The result: 89 RN deputies are now in the Palais Bourbon. They are soon be favoured by the Macronie. On 29 June, for the first time in the Fifth Republic, the far-right obtained two of the five vice-presidencies of the Assembly. Sébastien Chenu and Hélène Laporte received 290 and 284 votes out of 577. One month later, the president of the National Assembly, Yaël Braun-Pivet, chose a former Front National member, Caroline Colombier, rather than a Nupes or Republican deputy for the parliamentary intelligence delegation, subject to defence secrecy… The same week, Frank Giletti (RN) was appointed rapporteur for the air force budget, another key post.

In a few months, Emmanuel Macron has made the RN a parliamentary opponent like any other, installed and legitimate. On the texts of law, if the official line is to work only at the minimum with the extreme right, Renaissance has been able to count on the lepénistes to retract the proposals of the left, in particular on purchasing power, as well as to vote his laws, on the programme of the Ministry of the Interior, for example.

And the immigration law, which is due to be presented in mid-January with, as its flagship measure, the toughening of deportations, the return of the double penalty and temporary “jobs in demand” residence permits, could break new dikes.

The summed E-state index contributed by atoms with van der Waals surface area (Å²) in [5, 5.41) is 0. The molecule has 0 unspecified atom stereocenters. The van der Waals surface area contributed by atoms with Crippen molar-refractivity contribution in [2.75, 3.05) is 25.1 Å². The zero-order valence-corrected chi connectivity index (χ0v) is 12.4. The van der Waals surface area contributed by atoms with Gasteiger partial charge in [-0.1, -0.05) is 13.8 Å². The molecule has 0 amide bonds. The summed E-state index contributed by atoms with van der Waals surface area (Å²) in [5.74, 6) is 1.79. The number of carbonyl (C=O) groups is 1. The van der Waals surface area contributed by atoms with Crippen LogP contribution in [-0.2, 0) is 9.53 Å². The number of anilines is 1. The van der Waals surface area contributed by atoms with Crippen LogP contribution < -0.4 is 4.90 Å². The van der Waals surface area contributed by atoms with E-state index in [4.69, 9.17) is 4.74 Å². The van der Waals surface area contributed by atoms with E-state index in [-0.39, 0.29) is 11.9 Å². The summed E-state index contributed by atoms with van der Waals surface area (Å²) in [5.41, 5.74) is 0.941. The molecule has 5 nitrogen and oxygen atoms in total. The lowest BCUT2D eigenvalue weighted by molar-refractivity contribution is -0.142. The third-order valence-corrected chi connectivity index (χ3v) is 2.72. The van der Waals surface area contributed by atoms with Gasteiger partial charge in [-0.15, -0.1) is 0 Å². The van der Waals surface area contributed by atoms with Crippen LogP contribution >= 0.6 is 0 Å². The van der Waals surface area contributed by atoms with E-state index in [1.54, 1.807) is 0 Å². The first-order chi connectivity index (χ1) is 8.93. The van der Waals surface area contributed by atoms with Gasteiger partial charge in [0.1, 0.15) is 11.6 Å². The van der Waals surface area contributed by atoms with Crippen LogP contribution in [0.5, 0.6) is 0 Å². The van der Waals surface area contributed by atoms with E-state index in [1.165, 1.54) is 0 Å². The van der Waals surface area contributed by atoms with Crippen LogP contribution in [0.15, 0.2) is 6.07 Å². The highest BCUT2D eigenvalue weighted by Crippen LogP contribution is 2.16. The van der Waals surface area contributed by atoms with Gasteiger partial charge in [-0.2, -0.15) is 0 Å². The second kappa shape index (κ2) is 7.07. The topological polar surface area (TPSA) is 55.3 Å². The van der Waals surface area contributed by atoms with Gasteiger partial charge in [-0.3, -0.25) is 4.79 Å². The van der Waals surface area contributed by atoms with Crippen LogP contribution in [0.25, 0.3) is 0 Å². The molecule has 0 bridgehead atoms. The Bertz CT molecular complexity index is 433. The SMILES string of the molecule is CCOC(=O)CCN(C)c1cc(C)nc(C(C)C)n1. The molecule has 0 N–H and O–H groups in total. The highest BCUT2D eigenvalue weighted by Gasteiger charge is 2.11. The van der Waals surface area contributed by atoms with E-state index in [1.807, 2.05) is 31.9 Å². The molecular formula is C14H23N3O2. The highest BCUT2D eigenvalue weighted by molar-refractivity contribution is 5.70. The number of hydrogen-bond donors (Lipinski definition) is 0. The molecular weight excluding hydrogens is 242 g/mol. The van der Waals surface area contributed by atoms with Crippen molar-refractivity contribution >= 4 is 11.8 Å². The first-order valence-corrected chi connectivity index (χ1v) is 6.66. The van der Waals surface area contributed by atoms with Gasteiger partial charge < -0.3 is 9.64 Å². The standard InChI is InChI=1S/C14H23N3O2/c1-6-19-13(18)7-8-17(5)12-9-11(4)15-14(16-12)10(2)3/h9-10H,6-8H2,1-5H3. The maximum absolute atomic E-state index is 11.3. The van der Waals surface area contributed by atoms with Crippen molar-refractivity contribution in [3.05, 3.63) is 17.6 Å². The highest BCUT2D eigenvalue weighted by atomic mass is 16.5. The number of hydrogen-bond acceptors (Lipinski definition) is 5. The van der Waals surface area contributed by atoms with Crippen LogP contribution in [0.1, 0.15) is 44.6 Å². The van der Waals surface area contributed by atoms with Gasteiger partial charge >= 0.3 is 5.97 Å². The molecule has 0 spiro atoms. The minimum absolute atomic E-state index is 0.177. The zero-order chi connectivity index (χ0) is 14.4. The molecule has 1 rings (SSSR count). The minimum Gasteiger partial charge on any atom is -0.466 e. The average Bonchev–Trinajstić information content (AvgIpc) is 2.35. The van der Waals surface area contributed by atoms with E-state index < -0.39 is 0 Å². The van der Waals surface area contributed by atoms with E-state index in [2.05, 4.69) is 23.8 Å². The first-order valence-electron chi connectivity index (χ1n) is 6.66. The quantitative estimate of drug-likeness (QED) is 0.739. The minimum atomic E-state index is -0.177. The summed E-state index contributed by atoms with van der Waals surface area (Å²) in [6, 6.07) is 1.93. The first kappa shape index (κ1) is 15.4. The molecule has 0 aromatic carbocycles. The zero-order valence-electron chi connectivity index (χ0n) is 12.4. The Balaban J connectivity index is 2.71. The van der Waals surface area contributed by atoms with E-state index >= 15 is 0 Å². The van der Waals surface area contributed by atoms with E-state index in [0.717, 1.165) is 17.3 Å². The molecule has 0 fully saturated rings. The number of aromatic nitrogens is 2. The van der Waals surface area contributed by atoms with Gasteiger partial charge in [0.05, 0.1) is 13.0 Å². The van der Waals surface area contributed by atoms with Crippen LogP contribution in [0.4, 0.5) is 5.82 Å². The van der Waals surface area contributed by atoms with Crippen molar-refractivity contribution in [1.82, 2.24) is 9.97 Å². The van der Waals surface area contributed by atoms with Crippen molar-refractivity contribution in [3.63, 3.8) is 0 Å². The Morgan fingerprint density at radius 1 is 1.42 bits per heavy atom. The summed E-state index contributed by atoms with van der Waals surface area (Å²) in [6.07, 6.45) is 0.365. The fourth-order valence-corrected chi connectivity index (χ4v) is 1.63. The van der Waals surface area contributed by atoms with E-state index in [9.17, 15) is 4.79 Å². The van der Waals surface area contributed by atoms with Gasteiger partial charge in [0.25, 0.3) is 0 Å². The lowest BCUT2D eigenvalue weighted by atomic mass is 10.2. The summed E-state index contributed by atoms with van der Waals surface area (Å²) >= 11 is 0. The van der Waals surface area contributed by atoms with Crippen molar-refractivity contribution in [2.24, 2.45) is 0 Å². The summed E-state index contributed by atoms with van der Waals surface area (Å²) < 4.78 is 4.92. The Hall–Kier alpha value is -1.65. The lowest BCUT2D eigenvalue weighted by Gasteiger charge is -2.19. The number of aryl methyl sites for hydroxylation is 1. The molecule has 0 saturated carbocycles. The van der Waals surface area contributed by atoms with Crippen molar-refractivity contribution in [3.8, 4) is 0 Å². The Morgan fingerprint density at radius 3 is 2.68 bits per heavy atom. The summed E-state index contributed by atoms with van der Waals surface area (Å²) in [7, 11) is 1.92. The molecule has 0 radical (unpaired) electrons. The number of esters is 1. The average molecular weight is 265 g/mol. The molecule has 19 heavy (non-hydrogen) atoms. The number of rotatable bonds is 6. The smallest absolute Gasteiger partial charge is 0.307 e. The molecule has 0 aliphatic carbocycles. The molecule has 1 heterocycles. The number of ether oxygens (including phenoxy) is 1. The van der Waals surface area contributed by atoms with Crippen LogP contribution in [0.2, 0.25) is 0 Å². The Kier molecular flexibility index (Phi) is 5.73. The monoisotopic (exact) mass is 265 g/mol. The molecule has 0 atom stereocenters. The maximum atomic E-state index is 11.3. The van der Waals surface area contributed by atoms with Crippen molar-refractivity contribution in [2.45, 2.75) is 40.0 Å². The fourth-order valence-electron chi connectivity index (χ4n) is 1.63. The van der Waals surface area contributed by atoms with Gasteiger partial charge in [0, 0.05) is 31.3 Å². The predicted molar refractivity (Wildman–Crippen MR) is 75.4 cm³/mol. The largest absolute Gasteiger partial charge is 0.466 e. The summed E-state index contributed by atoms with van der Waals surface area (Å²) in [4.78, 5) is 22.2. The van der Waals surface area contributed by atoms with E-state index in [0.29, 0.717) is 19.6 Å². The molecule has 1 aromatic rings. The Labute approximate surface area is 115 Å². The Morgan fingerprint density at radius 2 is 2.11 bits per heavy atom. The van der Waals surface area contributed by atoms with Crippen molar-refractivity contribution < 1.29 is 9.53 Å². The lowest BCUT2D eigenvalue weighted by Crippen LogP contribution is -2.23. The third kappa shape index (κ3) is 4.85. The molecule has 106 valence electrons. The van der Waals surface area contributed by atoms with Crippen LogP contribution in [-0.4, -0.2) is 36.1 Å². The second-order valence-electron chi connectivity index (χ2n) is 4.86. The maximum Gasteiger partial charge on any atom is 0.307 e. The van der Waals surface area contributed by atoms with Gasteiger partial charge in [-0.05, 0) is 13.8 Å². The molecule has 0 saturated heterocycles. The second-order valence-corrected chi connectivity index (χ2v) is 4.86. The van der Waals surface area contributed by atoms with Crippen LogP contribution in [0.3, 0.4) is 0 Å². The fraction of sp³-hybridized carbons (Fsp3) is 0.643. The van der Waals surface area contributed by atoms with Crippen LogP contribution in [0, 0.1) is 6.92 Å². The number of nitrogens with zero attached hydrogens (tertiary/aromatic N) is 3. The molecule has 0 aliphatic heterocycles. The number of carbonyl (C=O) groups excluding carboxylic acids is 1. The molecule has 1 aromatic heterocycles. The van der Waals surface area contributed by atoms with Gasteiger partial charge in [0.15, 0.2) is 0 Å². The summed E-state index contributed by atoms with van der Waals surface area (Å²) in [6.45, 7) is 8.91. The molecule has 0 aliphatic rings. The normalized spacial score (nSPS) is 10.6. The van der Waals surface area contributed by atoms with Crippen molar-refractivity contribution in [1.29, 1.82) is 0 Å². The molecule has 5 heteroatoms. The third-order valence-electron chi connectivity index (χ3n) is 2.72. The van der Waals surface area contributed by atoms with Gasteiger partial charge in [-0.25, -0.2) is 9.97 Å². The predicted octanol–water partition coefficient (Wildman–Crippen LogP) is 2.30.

An exemplary Republic, you say?

In Emmanuel Macron’s kingdom, conflicts of interest are sovereign. 

“Who does not have a problem with the judiciary or the High Authority for Transparency in Public Life (HATVP) in this government?”

said the head of the PS, Olivier Faure, on Twitter, during the latest case to date, that of the former minister Caroline Cayeux in late November.

For the deputy Ugo Bernalicis (La France Insoumise), it is indeed a “mafia-like drift of power” that is emerging. From the close ties of Agnès Pannier-Runacher, Minister of Energy Transition, with an oil company to the indictment of the Secretary General of the Elysée, Alexis Kohler, and the Minister of Justice, Eric Dupond-Moretti, for “illegal taking of interest”, through the McKinsey scandal, which affects the head of state himself, this second Macron quinquennium is marked by a festival of affairs.